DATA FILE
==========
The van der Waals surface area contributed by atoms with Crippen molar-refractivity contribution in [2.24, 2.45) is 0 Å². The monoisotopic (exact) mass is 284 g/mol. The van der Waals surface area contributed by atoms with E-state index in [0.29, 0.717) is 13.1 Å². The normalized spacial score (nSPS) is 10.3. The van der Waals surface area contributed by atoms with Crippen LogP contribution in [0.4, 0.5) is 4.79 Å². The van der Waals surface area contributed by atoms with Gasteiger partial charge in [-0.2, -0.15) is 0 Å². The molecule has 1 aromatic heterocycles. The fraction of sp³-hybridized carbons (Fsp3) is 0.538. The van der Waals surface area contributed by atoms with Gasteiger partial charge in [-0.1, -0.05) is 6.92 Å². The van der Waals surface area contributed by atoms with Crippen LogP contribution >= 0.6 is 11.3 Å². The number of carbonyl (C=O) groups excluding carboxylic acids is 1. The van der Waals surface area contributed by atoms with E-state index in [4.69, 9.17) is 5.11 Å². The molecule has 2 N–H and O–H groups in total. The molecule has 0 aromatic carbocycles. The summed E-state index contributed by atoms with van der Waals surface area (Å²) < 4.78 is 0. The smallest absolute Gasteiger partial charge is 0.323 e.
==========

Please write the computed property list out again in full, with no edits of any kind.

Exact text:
The van der Waals surface area contributed by atoms with Crippen molar-refractivity contribution in [2.24, 2.45) is 0 Å². The monoisotopic (exact) mass is 284 g/mol. The van der Waals surface area contributed by atoms with E-state index in [0.29, 0.717) is 13.1 Å². The normalized spacial score (nSPS) is 10.3. The van der Waals surface area contributed by atoms with Crippen LogP contribution in [0.4, 0.5) is 4.79 Å². The van der Waals surface area contributed by atoms with Gasteiger partial charge in [-0.2, -0.15) is 0 Å². The molecule has 1 aromatic heterocycles. The fraction of sp³-hybridized carbons (Fsp3) is 0.538. The van der Waals surface area contributed by atoms with Gasteiger partial charge in [-0.1, -0.05) is 6.92 Å². The van der Waals surface area contributed by atoms with Crippen LogP contribution >= 0.6 is 11.3 Å². The number of carbonyl (C=O) groups excluding carboxylic acids is 1. The van der Waals surface area contributed by atoms with E-state index in [4.69, 9.17) is 5.11 Å². The molecule has 2 N–H and O–H groups in total. The molecule has 0 aromatic carbocycles. The summed E-state index contributed by atoms with van der Waals surface area (Å²) < 4.78 is 0. The smallest absolute Gasteiger partial charge is 0.323 e.